Sunday, February 10, 2019
Shakespeare as Television Writer
This is my entry in the We Love Shakespeare Week hosted by Hamlette's Soliloquy.
William Shakespeare was one of the most prolific writers of the late 16th / early 17th century. (Or, if you are a conspiracy theorist, the unwitting stooge of Sir Francis Bacon. Personally, I believe he wrote the plays credited to his name, however). Over a span of just 25 years or so, he wrote 39 plays, as well as a slew of sonnets and poems. (The guy must have suffered from insomnia...)
Shakespeare has made his way into the cultural zeitgeist of Elizabethan history. Ask most people to name the most important person to have lived in that time period, and like as not, you'll get "William Shakespeare" in at least the top 5, if not the most commonly named persona. He has had so many biographies written about him it is impossible for me to count. (The best one I've read, by the way, is Bill Bryson's Shakespeare: The World as Stage, which, if not necessarily comprehensive, at a mere 200 pages, certainly won't tax your time and Bryson is definitely not boring.)
Shakespeare's plays have not only been performed on stage and in film, but there are several "modern" setting movies which use the theme from a play to tell a tale. Akira Kurosawa, the legendary Japanese director, adapted at least two of the Bard's plays, moving the setting to feudal Japan; Throne of Blood is a retelling of "Macbeth", and Ran was based on "King Lear". In other realms, the classic science-fiction film Forbidden Planet derives much of its theme from the Shakesperean play "The Tempest". And most people know that West Side Story was basically a re-telling of "Romeo and Juliet". (And that's not all, just the ones I've seen...)
Shakespeare himself has also made his way into film media. Best Picture Oscar winner Shakespeare in Love, featured Joseph Fiennes as the Bard. A BBC television sitcom, Upstart Crow, features Shakespeare and his trials and tribulations as an aspiring writer. And then there's the classic American TV show, The Twilight Zone, which during it's fourth season aired one of it's rare comedic outings with an episode called, appropriately enough, "The Bard"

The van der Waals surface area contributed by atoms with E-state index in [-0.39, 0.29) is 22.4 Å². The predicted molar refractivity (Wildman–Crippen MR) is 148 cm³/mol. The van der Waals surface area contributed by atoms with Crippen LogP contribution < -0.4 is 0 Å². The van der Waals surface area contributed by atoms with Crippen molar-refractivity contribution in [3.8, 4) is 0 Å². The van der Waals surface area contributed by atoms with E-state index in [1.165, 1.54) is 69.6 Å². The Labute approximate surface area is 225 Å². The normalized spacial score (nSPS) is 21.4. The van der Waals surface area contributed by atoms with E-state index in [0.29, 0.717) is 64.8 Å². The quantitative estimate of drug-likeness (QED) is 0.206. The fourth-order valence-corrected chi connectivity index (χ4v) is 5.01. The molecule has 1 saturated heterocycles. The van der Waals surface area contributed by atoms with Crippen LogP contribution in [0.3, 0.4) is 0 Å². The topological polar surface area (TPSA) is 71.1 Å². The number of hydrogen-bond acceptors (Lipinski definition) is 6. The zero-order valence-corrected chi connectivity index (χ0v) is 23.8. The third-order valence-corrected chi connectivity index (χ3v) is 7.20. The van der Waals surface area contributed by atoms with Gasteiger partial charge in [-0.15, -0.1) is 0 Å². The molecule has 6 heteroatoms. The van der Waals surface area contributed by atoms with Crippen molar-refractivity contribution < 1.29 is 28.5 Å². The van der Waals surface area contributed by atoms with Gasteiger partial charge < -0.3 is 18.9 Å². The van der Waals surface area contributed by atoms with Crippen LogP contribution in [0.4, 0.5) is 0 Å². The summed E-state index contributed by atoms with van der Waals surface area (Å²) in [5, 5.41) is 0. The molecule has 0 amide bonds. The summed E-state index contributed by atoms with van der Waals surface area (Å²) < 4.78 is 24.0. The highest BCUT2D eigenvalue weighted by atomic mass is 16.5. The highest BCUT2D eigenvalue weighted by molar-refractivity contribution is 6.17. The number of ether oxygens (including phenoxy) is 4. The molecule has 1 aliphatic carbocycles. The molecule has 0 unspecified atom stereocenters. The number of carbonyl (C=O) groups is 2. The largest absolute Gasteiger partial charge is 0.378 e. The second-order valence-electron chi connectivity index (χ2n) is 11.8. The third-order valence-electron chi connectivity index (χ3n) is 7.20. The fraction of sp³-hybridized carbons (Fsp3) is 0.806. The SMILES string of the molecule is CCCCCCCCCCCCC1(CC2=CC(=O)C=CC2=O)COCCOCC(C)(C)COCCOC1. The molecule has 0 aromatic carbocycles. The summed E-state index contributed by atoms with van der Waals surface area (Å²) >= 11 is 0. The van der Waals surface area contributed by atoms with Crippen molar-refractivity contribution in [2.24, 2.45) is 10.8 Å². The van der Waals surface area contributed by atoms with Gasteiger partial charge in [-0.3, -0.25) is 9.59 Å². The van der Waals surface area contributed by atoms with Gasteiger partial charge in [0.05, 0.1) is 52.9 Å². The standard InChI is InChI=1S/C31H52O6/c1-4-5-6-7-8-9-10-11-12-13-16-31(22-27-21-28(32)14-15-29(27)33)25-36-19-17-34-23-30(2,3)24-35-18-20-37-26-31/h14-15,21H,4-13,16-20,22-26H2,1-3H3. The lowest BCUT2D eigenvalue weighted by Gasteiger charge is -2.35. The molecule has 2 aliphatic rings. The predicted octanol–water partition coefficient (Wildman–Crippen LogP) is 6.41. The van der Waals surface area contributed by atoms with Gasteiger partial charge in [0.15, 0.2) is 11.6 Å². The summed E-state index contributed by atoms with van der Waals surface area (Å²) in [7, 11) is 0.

Twlight Zone "The Bard" (first aired May 23, 1963):
Meet Julius Moomer (Jack Weston).
Julius is a former streetcar conductor who desperately wants to be a television writer. Except Moomer hasn't got the writing chops to pull it off. (Given some of the more recent output on TV these days, maybe he was just born in the wrong century...) Rod Serling in his opening monolgue to the show states that "if talent came at twenty-five cents a pound, [Moomer] would be worth less than car fare". Anyway, Moomer tries and tries, and his agent, Gerald Hugo (Henry Lascoe) does his best to convince Moomer he ought to try some other outlet. But Moomer isn't listening.
Fortunately for Moomer, Hugo has the patience of a saint, and agrees to take Moomer's script for an upcoming series on black magic. But Moomer knows absolutely nothing about black magic. So he goes to a bookstore where a ditzy baseball nut owner ends up giving him the only book on the subject she has in her shop. The book, it turns out, is full of black magic spells.
Bumbling as he is (he substitutes feathers of a pigeon for the called for feathers of a falcon, sand from the local beach for sand from Egypt and the legs of an ant for the legs of a spider), Moomer is able to call up the flesh and blood body of William Shakespeare (John Williams ), complete with Hollywood's version of period attire..
Moomer has big dreams almost immediately. Instead of getting Shakespeare to write the pilot for the black magic series, he instead gets him to write a full-fledged original teleplay. Which of course becomes a potential television movie, because, after all, it wasn't Moomer's writing, it was Shakespeare's. But Shakespeare becomes exasperated with Moomer who is taking all the credit for what was Shakespeare's original work.
Shakespeare decides he will go to the studio to see just how the rehearsal is progressing. And he his shocked, to say the least. Firstly, Rocky Rhodes (Burt Reynolds, who seems to be channeling Marlon Brando; and doing an excellent job of it, I might add) is not the young boy of 18 that Shakespeare had envisioned.
Neither is the "young" girl who was to be his love interest. And whole parts of the play have been subjected wholesale changes. Not being used to such things, Shakespeare goes into a rant and storms off. But not before giving Rocky a sock in the chops.
Of course, the play doesn't go off as planned. but Moomer is not discouraged. Wait until you see his next inspiration.
Drive home,safely, folks.